John Henry, Johnny Appleseed and Daniel Boone are well- known West Virginia folk heroes. Clay County’s “Wildman” is not as well known, but that makes his life no less legendary.

Orval Elijah Brown was born on February 19, 1908 in the small community of Lizemores located in Clay County. From childhood, he was a unique individual. Orval grew up on his family’s farm, which was down a hollow known as Big Sycamore.

He loved the farm, but the young man who would soon be known as “Tarzan” dreamed of a different life.

He dropped out of school in the 8th grade, but he was intelligent and was known to be an avid reader. He adored the Tarzan comic strips and at the age of 17 he made the decision to leave his parent’s home and walk to the jungles of South America so he could live as Tarzan did. Unfortunately, he only made it as far as the Rio Grande.

Tarzan gained real notoriety during the Great Depression for his untamed appearance as well as the fact that he made his own clothing. Often, he could be found wearing nothing more than a handmade loincloth.

By the time, he was 20 he had become a full- blown local Folk Hero. He prided himself in staying in incredible physical shape and he lived a disciplined life free from alcohol, drugs and sex. He also called a cave home.

Clay County WV Genealogy ( via Bud-MaryJo White)

Clay County WV Genealogy ( via Bud-MaryJo White)

As the stories spread about a man, living much like Tarzan in a cave in Clay County, Brown soon became a tourist attraction. People would travel from all around West Virginia and surrounding states to get a glimpse of the “Wild Man,’ who lived life outside of the box. Visitors to his cave became so common that the “Wildman” began charging people.25 cents for pictures with him. Brown bragged that on some days he made as much as $30.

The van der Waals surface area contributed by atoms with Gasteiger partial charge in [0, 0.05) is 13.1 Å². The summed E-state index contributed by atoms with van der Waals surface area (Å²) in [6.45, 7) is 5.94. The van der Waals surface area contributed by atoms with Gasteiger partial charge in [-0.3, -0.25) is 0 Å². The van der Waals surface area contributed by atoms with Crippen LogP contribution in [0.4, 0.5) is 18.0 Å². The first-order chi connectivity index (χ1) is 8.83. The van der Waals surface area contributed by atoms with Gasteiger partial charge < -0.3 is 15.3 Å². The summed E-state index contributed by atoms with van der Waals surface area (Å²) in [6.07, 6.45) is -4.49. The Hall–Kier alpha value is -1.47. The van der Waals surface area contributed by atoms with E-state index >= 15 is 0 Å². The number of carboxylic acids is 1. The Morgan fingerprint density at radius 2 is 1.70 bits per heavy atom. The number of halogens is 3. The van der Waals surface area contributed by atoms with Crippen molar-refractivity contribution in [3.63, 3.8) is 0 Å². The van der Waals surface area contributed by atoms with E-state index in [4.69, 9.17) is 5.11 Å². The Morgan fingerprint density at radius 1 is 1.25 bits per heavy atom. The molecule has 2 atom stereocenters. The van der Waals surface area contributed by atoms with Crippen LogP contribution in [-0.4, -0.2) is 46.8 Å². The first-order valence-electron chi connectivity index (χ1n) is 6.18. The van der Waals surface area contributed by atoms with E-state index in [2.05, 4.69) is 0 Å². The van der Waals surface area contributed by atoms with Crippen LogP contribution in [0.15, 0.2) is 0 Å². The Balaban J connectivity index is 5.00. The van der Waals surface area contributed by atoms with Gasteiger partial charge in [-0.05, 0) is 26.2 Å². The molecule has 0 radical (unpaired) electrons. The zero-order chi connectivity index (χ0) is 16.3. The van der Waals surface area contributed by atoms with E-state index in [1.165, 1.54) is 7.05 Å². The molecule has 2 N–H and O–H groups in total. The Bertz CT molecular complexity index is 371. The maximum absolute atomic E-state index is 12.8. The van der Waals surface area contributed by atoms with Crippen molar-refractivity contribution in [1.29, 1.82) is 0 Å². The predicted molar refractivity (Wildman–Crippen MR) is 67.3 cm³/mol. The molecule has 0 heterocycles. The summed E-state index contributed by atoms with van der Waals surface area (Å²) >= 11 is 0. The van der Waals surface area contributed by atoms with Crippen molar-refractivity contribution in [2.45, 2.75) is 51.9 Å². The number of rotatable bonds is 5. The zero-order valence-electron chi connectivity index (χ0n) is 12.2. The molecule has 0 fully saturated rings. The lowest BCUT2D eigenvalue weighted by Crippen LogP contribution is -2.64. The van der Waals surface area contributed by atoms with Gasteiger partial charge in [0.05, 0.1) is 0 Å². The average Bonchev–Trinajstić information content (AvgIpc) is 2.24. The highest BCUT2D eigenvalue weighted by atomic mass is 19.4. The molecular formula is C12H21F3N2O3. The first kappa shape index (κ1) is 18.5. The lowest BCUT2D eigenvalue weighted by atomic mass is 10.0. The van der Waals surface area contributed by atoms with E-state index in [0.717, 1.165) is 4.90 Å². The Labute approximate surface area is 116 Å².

Brown would also often show up at state fairs and carnivals selling autographed photos of himself and showing off his muscular physique.

Many older residents of Clay County still tell tales of the “Wildman” walking down Main Street with his unkempt hair and beard wearing nothing but a tightly fitting loincloth flexing his muscles for anyone with a camera.

In 1930, Brown’s life changed. From 1930 to 1933 he was called to serve his country in the U. S. Army. He served with the Navy from 1941 to 1943.

He was honorably discharged from the Navy and returned to his “Wildman” roots in his beloved Clay County.

In mid-September of 1950 his life took a drastic turn. The “Wildman” was arrested for the murder of his cousin, Wilford Reedy. Brown claimed that he killed his cousin in self-defense. When his trail began, instead of claiming self-defense, Brown claimed insanity. The “Wildman” was found guilty and spent 17 years in Weston’s infamous Trans-Allegheny Lunatic Asylum.

Upon his release, he left Clay County behind and moved to Nicholas County where he lived until his death in 2005 at the age of 97.

 

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